I am dedicated to creating products, visuals, and experiences for people of all ages to play, discover, and live with joy and curiosity. Design facilitates relationships: between two people, a person and an object, or a person and an idea. As a designer and artist it is my responsibility to learn about and create for healthy and positive relationships to encourage learning, joy, and justice.


Animation allows for a unique opportunity for time and space manipulation. This stop-motion puppet animated film "Home in the Wallowas" tells the story of a parent sharing the outdoors with his young child, and how their relationship allows both as individuals to more completely connect with the land. I mix pieces of reality (such as moss in the set) with pieces of fantasy, connecting the obvious construction of this film with the human construction of nature and wilderness. The film is intended to inspire joy and encourage intentional relationships.




I screen print primarily with single stencils, meaning that each image I create is a fun problem to solve: how can I play with foreground and background to convey an idea while keeping the stencil structurally connected? I like the simplicity of two-color designs, and the challenge of turning them into usable stencils. Silk screening is a particularly powerful media because of its reach: it can be worn and used in people's every-day lives. I sell my designs on my Etsy shop called Damao Designs, and by commission.


At right, a shirt my Women in Science series: Grace Hopper and the first computer bug. I have found that a surprising number of people are eager to  increase awareness of women in science and tech through purchasing and wearing the t-shirts I create.

Effective communication of scientific ideas, data-based or theoretical, is a difficult design problem: how to preserve scientific complexity and integrity while making a concept digestible for a learner?


 I worked with the in-house scientist at Benchling, a tech start-up in San Francisco, to create three molecular biology figures for a how-to guide about CRISPR, the Science Magazine 2015 "Breakthrough of the Year."


In a collaboration with psychology doctoral candidate Jennifer M. Gómez, I created a visualization of her "cultural betrayal trauma theory." In this visual, I attempt to tell a story of the process of cultural betrayal trauma that sequentially adds complexity to a hypothetical social situation. This visual is in a paper currently under review in a peer-reviewed scientific journal, and has been used in presentations across the US and internationally.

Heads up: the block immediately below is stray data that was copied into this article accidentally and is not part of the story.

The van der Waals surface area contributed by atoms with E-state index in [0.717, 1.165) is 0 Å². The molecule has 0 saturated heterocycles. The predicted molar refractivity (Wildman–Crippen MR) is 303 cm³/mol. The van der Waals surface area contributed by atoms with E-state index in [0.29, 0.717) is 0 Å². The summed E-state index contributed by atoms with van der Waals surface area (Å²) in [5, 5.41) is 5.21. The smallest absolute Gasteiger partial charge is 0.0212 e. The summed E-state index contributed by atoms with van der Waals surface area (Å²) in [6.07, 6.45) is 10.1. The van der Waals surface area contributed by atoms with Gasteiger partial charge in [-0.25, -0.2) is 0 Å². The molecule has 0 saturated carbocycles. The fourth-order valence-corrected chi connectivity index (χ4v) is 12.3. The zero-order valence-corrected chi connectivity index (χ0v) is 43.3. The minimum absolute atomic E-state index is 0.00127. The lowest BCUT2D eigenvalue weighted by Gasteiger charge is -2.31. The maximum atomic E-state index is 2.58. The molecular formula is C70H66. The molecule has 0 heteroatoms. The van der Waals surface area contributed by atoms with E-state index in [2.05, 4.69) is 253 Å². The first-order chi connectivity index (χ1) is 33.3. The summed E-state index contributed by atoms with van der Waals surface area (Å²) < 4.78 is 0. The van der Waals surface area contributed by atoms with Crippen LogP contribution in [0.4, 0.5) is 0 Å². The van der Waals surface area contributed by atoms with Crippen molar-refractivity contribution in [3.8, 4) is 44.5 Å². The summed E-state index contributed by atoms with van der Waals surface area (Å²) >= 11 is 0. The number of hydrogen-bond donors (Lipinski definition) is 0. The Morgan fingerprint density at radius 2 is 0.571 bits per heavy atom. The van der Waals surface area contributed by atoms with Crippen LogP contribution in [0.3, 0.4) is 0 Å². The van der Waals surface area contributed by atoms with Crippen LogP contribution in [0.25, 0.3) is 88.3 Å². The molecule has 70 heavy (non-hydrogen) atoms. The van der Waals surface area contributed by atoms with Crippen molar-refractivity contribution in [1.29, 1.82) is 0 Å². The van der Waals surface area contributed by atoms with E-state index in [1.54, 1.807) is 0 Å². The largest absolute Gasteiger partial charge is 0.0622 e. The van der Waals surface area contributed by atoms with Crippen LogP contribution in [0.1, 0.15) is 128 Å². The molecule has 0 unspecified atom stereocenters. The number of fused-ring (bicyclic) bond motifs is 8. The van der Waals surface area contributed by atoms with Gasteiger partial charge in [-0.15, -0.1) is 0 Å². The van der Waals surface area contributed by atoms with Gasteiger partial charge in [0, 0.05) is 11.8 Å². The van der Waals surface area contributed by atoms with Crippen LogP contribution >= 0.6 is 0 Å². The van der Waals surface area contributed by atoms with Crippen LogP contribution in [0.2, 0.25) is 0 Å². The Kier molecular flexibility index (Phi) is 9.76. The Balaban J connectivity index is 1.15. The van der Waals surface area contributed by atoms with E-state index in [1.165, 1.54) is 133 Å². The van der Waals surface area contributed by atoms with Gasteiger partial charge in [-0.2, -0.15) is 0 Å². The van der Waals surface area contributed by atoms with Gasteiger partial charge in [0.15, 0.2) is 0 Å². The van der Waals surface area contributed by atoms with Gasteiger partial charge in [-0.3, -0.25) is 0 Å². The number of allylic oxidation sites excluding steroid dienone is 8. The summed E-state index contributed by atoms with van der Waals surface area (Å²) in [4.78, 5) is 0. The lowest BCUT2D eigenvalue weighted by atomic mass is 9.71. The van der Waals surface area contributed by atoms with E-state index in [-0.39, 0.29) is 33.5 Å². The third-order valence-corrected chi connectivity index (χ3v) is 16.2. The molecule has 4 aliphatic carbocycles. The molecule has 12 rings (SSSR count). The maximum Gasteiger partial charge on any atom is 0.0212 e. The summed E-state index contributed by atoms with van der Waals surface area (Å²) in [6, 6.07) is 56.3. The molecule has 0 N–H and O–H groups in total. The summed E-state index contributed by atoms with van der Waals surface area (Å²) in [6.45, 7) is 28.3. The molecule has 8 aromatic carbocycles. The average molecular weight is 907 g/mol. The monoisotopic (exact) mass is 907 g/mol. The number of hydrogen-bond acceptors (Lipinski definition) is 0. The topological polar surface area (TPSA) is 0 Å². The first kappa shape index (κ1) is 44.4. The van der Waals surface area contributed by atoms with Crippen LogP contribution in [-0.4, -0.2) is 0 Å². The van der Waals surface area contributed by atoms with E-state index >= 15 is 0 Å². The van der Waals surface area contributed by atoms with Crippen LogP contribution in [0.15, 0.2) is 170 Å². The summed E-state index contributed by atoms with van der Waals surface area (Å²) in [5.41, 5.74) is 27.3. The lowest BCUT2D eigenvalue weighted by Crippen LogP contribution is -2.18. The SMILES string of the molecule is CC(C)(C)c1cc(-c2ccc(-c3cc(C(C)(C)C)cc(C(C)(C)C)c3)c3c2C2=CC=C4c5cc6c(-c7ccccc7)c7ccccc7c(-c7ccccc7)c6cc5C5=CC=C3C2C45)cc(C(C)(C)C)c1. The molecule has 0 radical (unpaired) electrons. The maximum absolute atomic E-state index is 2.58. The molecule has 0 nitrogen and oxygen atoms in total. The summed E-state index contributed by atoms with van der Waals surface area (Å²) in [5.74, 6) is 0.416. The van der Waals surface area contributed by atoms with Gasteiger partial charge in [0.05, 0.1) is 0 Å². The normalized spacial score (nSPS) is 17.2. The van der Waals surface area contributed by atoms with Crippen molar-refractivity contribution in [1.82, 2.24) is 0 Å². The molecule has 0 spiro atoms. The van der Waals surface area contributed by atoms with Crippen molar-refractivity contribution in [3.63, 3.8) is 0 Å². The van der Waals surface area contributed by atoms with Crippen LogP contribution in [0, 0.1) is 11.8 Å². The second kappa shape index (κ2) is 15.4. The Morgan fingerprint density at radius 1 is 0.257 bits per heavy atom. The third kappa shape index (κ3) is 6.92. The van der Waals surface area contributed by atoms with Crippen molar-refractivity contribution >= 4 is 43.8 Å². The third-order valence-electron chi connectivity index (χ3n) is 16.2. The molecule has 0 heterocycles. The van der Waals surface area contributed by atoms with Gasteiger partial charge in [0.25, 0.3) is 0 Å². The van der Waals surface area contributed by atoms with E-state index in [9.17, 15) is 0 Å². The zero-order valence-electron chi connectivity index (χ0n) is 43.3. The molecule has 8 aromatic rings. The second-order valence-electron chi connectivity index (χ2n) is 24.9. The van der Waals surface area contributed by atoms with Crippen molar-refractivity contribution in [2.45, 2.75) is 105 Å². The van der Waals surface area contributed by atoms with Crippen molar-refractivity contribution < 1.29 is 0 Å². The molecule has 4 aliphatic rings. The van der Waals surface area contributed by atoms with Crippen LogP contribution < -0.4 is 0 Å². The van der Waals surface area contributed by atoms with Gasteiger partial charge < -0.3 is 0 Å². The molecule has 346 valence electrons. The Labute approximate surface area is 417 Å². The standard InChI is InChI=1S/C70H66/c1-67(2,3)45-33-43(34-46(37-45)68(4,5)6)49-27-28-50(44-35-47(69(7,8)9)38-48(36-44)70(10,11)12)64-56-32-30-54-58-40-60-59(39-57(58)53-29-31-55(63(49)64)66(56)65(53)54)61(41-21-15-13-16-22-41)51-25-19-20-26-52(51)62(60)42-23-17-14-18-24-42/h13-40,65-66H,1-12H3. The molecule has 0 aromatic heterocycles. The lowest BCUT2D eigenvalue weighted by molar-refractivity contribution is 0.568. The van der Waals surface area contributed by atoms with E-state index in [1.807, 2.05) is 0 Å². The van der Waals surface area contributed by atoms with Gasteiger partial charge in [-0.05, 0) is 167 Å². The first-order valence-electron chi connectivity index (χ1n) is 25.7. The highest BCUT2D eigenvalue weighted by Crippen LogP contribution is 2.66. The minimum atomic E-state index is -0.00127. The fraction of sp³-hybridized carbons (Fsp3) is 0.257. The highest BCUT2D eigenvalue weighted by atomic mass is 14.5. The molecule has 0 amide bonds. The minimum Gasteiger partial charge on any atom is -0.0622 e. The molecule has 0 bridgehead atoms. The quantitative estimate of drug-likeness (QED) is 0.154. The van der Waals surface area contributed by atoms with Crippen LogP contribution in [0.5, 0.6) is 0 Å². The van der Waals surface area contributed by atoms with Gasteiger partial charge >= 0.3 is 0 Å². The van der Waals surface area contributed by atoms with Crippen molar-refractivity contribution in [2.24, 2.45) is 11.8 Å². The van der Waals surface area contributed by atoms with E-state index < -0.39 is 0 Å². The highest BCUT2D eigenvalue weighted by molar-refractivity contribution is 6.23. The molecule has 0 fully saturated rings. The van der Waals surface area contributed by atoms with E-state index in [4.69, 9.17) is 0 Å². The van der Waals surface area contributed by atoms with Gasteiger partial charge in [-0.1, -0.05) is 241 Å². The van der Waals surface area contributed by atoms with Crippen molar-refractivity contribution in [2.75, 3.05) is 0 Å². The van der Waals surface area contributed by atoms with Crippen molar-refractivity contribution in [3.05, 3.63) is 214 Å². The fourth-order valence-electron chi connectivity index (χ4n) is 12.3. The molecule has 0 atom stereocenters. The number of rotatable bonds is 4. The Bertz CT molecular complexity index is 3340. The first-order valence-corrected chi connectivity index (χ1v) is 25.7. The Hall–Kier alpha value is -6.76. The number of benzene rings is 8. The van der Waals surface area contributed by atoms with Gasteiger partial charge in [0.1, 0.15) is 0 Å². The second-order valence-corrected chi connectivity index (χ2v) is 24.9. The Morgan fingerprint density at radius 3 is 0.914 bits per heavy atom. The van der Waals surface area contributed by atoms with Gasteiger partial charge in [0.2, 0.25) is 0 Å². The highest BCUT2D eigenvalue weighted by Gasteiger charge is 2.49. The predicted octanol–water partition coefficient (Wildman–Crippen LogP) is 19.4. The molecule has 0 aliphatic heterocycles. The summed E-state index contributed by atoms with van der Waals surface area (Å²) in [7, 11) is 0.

In graphic communication, I am interested in playing with texture to add dimension to designs, such as in the sharpie-drawn umbrella's textured block color. I find it especially powerful and meaningful to design for messages I believe in, such as when I worked as a Graphic Design Intern for the Foundation for Sustainable Development. FSD was founded in 1995, and did not have a consistent graphic style across communications. I worked directly with the Communications Manager and Executive Director to re-brand the organization, and to create materials that would be useful long after my internship ended. One such project was a slide deck template for presentations.



For 30 years my parents saved wine bottle corks for future art projects. When I moved into my apartment in San Francisco, I brought a box of them with me. I created this organizer primarily out of need, and to be functional: such as with the wide separators between sections for ease of fast grabs in the drawer, and a semi-symmetric organization of forks, spoons, knives, and chopsticks for minimal time deciding and searching for the correct implement. Aesthetically, I tried to make it sophisticated and spontaneous, just as my parents were in saving the material, through grids of purple-stained cork ends contrasting with the wide, horizontally-oriented cork dividers.



This small stuffed toy's one large eye and curved, question-mark like head add to a creature that appears quietly but endlessly curious. The material is soft and strong, encouraging play and touch. In toy and game design, I strive to encourage interaction and curiosity through simple, delightful, and fun toys for learners of all ages.


I love making spaces warm, elegant, earthy, and friendly.  Here, I painted a cave-shaped room I lived in in college to feel like the outdoors, with Giant Sequoias growing over the bed, and Oregon Cascades hovering along the horizon. When I moved to San Francisco, I was inspired by Sunset Magazine-style simple, California lines in a corner of the apartment that gets lots of natural light with recycled materials (thick cardboard and garden twine) and Tillandsia air plants.


Painting and two-dimensional canvas/wall art are particularly salient media to many viewers, and so much fun to work with as an artist. I enjoy doing large pieces that create emotion in home spaces. "The Joy in Freedom" (4.5' x 3.5') is a mixed-media piece of acrylic paint and newspaper that I created while inspired by the beauty and scope of changing and falling autumn leaves. I created "Orange Rose" (4' x 4') for my brother's house in Berkeley; I was inspired by the fiery colors in roses in a garden I saw during travel to Christchurch, NZ.


See more of my work here.

all material copyright Sasha Johnson-Freyd, 2017